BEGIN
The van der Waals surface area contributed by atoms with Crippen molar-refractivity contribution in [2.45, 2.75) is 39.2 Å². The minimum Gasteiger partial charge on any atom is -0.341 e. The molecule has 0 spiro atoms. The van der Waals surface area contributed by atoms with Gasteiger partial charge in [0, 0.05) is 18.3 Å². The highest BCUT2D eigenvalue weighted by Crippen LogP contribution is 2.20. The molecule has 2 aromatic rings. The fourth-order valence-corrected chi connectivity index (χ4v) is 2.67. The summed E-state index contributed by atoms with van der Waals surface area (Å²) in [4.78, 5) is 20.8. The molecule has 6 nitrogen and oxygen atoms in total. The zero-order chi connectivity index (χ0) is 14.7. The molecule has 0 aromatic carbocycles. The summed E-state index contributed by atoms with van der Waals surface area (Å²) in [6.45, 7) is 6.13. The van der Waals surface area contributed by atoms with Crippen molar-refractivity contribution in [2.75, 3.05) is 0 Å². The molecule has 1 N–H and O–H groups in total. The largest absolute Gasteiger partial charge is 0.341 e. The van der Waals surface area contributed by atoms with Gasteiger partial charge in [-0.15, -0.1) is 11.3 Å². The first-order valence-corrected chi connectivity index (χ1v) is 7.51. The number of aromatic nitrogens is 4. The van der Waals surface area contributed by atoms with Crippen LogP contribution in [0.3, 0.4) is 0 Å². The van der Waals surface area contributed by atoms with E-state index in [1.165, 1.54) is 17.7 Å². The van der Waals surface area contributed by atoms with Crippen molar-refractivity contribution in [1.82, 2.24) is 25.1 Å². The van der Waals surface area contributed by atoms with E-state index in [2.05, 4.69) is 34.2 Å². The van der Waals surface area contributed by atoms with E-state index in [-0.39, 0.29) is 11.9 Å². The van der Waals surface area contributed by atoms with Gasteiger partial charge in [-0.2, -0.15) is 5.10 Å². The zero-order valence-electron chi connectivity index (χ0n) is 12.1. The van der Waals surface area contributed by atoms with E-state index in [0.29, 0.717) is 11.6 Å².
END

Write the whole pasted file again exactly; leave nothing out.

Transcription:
The van der Waals surface area contributed by atoms with Crippen molar-refractivity contribution in [2.45, 2.75) is 39.2 Å². The minimum Gasteiger partial charge on any atom is -0.341 e. The molecule has 0 spiro atoms. The van der Waals surface area contributed by atoms with Gasteiger partial charge in [0, 0.05) is 18.3 Å². The highest BCUT2D eigenvalue weighted by Crippen LogP contribution is 2.20. The molecule has 2 aromatic rings. The fourth-order valence-corrected chi connectivity index (χ4v) is 2.67. The summed E-state index contributed by atoms with van der Waals surface area (Å²) in [4.78, 5) is 20.8. The molecule has 6 nitrogen and oxygen atoms in total. The zero-order chi connectivity index (χ0) is 14.7. The molecule has 0 aromatic carbocycles. The summed E-state index contributed by atoms with van der Waals surface area (Å²) in [6.45, 7) is 6.13. The van der Waals surface area contributed by atoms with Crippen molar-refractivity contribution in [2.75, 3.05) is 0 Å². The molecule has 1 N–H and O–H groups in total. The largest absolute Gasteiger partial charge is 0.341 e. The van der Waals surface area contributed by atoms with Gasteiger partial charge in [-0.15, -0.1) is 11.3 Å². The first-order valence-corrected chi connectivity index (χ1v) is 7.51. The number of aromatic nitrogens is 4. The van der Waals surface area contributed by atoms with Crippen LogP contribution in [0.3, 0.4) is 0 Å². The van der Waals surface area contributed by atoms with E-state index in [1.165, 1.54) is 17.7 Å². The van der Waals surface area contributed by atoms with Crippen molar-refractivity contribution in [1.82, 2.24) is 25.1 Å². The van der Waals surface area contributed by atoms with E-state index in [2.05, 4.69) is 34.2 Å². The van der Waals surface area contributed by atoms with E-state index in [-0.39, 0.29) is 11.9 Å². The van der Waals surface area contributed by atoms with Gasteiger partial charge in [-0.2, -0.15) is 5.10 Å². The zero-order valence-electron chi connectivity index (χ0n) is 12.1. The van der Waals surface area contributed by atoms with E-state index in [0.29, 0.717) is 11.6 Å².